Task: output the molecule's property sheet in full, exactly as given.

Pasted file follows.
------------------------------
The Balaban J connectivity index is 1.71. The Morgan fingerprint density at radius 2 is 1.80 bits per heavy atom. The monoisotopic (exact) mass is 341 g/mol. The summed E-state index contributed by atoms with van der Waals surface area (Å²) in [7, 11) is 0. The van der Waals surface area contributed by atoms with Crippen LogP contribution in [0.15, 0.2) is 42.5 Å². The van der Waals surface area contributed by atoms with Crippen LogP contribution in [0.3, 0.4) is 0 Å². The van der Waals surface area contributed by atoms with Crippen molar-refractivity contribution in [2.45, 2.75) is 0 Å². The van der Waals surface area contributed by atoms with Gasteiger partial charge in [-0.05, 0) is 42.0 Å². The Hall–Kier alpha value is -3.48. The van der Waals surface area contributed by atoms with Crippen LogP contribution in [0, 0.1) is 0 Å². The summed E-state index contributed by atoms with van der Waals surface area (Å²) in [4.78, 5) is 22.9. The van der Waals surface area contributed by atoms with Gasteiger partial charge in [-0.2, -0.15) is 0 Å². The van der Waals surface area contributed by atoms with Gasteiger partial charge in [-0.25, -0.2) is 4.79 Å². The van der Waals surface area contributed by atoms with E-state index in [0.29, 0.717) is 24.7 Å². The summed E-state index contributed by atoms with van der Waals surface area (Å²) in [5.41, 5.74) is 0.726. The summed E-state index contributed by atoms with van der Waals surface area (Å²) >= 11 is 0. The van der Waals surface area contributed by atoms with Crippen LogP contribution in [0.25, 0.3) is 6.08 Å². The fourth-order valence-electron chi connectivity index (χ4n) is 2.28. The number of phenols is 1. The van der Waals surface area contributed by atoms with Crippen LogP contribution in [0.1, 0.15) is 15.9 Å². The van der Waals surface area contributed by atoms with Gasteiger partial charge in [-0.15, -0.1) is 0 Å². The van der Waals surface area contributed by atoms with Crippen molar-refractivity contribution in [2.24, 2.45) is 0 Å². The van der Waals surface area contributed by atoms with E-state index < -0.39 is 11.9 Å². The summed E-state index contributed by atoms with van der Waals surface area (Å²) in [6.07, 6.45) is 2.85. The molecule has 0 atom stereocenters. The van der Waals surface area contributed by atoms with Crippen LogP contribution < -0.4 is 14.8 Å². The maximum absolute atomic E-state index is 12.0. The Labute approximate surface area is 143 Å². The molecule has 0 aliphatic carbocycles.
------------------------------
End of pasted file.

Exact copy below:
The Balaban J connectivity index is 1.71. The Morgan fingerprint density at radius 2 is 1.80 bits per heavy atom. The monoisotopic (exact) mass is 341 g/mol. The summed E-state index contributed by atoms with van der Waals surface area (Å²) in [7, 11) is 0. The van der Waals surface area contributed by atoms with Crippen LogP contribution in [0.15, 0.2) is 42.5 Å². The van der Waals surface area contributed by atoms with Crippen LogP contribution in [0.3, 0.4) is 0 Å². The van der Waals surface area contributed by atoms with Crippen molar-refractivity contribution in [2.45, 2.75) is 0 Å². The van der Waals surface area contributed by atoms with Gasteiger partial charge in [-0.05, 0) is 42.0 Å². The Hall–Kier alpha value is -3.48. The van der Waals surface area contributed by atoms with Crippen LogP contribution in [0, 0.1) is 0 Å². The summed E-state index contributed by atoms with van der Waals surface area (Å²) in [4.78, 5) is 22.9. The van der Waals surface area contributed by atoms with Gasteiger partial charge in [-0.2, -0.15) is 0 Å². The van der Waals surface area contributed by atoms with Gasteiger partial charge in [-0.25, -0.2) is 4.79 Å². The van der Waals surface area contributed by atoms with E-state index in [0.29, 0.717) is 24.7 Å². The summed E-state index contributed by atoms with van der Waals surface area (Å²) in [5.41, 5.74) is 0.726. The summed E-state index contributed by atoms with van der Waals surface area (Å²) >= 11 is 0. The van der Waals surface area contributed by atoms with Crippen LogP contribution in [0.25, 0.3) is 6.08 Å². The fourth-order valence-electron chi connectivity index (χ4n) is 2.28. The number of phenols is 1. The van der Waals surface area contributed by atoms with Crippen LogP contribution in [0.1, 0.15) is 15.9 Å². The van der Waals surface area contributed by atoms with Gasteiger partial charge in [-0.15, -0.1) is 0 Å². The van der Waals surface area contributed by atoms with Crippen molar-refractivity contribution in [2.24, 2.45) is 0 Å². The van der Waals surface area contributed by atoms with E-state index < -0.39 is 11.9 Å². The summed E-state index contributed by atoms with van der Waals surface area (Å²) in [6.07, 6.45) is 2.85. The molecule has 0 atom stereocenters. The van der Waals surface area contributed by atoms with Crippen LogP contribution < -0.4 is 14.8 Å². The maximum absolute atomic E-state index is 12.0. The Labute approximate surface area is 143 Å². The molecule has 0 aliphatic carbocycles.